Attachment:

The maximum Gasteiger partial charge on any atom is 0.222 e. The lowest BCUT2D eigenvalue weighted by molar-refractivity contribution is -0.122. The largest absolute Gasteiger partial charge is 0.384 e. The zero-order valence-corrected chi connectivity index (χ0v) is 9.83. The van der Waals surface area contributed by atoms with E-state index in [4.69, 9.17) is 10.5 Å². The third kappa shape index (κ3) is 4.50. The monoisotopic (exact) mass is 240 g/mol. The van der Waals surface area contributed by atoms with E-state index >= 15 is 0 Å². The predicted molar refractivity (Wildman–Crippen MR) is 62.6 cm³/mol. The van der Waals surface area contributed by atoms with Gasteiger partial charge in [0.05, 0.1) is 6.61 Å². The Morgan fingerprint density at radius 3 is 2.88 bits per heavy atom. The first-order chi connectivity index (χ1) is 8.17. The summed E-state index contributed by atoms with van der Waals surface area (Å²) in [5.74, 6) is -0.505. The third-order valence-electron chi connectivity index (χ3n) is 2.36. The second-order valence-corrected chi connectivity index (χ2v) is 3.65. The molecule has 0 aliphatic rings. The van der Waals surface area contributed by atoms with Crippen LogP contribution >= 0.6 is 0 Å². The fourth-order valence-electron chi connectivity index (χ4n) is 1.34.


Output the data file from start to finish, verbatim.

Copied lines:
The maximum Gasteiger partial charge on any atom is 0.222 e. The lowest BCUT2D eigenvalue weighted by molar-refractivity contribution is -0.122. The largest absolute Gasteiger partial charge is 0.384 e. The zero-order valence-corrected chi connectivity index (χ0v) is 9.83. The van der Waals surface area contributed by atoms with E-state index in [4.69, 9.17) is 10.5 Å². The third kappa shape index (κ3) is 4.50. The monoisotopic (exact) mass is 240 g/mol. The van der Waals surface area contributed by atoms with E-state index >= 15 is 0 Å². The predicted molar refractivity (Wildman–Crippen MR) is 62.6 cm³/mol. The van der Waals surface area contributed by atoms with Gasteiger partial charge in [0.05, 0.1) is 6.61 Å². The Morgan fingerprint density at radius 3 is 2.88 bits per heavy atom. The first-order chi connectivity index (χ1) is 8.17. The summed E-state index contributed by atoms with van der Waals surface area (Å²) in [5.74, 6) is -0.505. The third-order valence-electron chi connectivity index (χ3n) is 2.36. The second-order valence-corrected chi connectivity index (χ2v) is 3.65. The molecule has 0 aliphatic rings. The van der Waals surface area contributed by atoms with Crippen LogP contribution >= 0.6 is 0 Å². The fourth-order valence-electron chi connectivity index (χ4n) is 1.34.